4 EAGLES NEWBIES WHO WILL WREAK HAVOC IN THE NFC EAST

Murray (29) and Mathews (24) are ready to rumble.

By Michael Donovan

I know, I know.

Eagles training camp is still three weeks away, but the natives in Eagles Nation are getting restless to find out just how Chip Kelly’s new Birds will do in the NFC Least.

Here are four reasons the Cowboys, Giants and Redskins should be worried:

WR Nelson Agholor: Given the 67 catches, 872 yards and eight touchdowns the Birds got from second-round rookie Jordan Matthews last season, expectations are high for the 20th pick in this season’s draft. Matthews played with Nick Foles and Mark Sanchez splitting the starts; if Sam Bradford is an upgrade at quarterback, those numbers seem possible for Agholor. The 6-foot-1, 198-pound rookie has the size and speed of the man he’s ostensibly replacing, Jeremy Maclin, and throws in return skills to boot.

QB Sam Bradford: Would anyone be surprised if Bradford, the No. 1 overall pick in 2010, flamed out terribly? Would anyone be surprised if he puts up career numbers under Chip Kelly? This move is so intriguing because the potential outcomes run the gamut. Bradford is recovering from consecutive seasons ended by knee ligament tears, yet in Philly would be working with more offensive talent than he did at any time in St. Louis. Bradford’s record as a Ram was 18-30-1, but he threw 59 touchdown passes to 38 interceptions, and averaged 225 passing yards per game.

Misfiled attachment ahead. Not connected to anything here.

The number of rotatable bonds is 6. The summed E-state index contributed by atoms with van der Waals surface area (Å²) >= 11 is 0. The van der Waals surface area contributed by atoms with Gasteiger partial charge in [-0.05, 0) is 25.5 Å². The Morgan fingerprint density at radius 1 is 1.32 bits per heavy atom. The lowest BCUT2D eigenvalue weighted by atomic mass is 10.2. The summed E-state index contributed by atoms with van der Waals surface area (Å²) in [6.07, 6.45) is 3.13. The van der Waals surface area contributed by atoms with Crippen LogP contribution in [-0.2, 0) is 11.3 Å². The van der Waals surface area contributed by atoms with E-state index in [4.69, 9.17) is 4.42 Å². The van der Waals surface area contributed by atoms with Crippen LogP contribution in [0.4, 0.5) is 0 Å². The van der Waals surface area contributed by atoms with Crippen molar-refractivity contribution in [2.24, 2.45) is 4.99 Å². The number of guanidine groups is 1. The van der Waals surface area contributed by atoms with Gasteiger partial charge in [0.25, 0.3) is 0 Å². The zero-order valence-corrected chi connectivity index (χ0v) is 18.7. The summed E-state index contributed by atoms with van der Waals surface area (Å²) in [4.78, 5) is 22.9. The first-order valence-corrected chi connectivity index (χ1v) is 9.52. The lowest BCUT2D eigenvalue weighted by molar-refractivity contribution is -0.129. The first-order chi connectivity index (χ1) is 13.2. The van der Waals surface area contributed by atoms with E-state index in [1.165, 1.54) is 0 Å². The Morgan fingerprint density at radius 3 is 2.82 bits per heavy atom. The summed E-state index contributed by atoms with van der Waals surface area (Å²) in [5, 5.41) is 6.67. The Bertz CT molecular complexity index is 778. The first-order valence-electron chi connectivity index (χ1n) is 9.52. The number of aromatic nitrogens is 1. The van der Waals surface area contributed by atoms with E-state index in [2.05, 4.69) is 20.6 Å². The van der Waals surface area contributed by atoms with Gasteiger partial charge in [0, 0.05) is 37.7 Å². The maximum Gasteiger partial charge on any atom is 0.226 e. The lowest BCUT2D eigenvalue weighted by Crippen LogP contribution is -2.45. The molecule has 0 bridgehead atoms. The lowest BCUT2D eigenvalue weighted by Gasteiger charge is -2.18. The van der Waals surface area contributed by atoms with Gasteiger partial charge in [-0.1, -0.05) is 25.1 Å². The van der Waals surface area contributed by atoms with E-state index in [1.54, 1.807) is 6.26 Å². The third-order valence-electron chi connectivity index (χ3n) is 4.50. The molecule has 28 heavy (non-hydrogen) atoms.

RB Ryan Mathews: Speaking of physical backs, the 6-foot, 220-pound former San Diego Charger is a curiosity because he’s unlikely to get the majority of the carries for the Birds. But, that also lessens the concern about his biggest negative, injury. Mathews played in 60 of a possible 80 games in five seasons with San Diego, with only one 16-game season to his credit. However, he’s surpassed 1,000 yards twice, and is the decisive type of back that Kelly likes. Splitting carries with Murray and Darren Sproles might render him more effective, and both he and Murray are insurance policies against one another’s injury histories.

RB DeMarco Murray: Last season in Dallas, his fourth in the league and the first in which he played 16 games, Murray gained 2,261 yards from scrimmage. He led the NFL in rushing, gained 4.7 yards per carry and added 57 receptions. But those touches — the catches, the 392 rushes, plus 48 more touches in two playoff games — add up. Plus, conventional wisdom gives credit to Dallas’s excellent offensive line for much of Murray’s success. But Philly’s line isn’t shabby, although it let guards Evan Mathis and Todd Herremans leave. And Murray, who missed 11 games his first three seasons, should split carries, meaning he shouldn’t have to take the pounding he did last season. It’s a risky proposition to go from LeSean McCoy to new backs in the backfield, but Murray, 27, could be in his prime.

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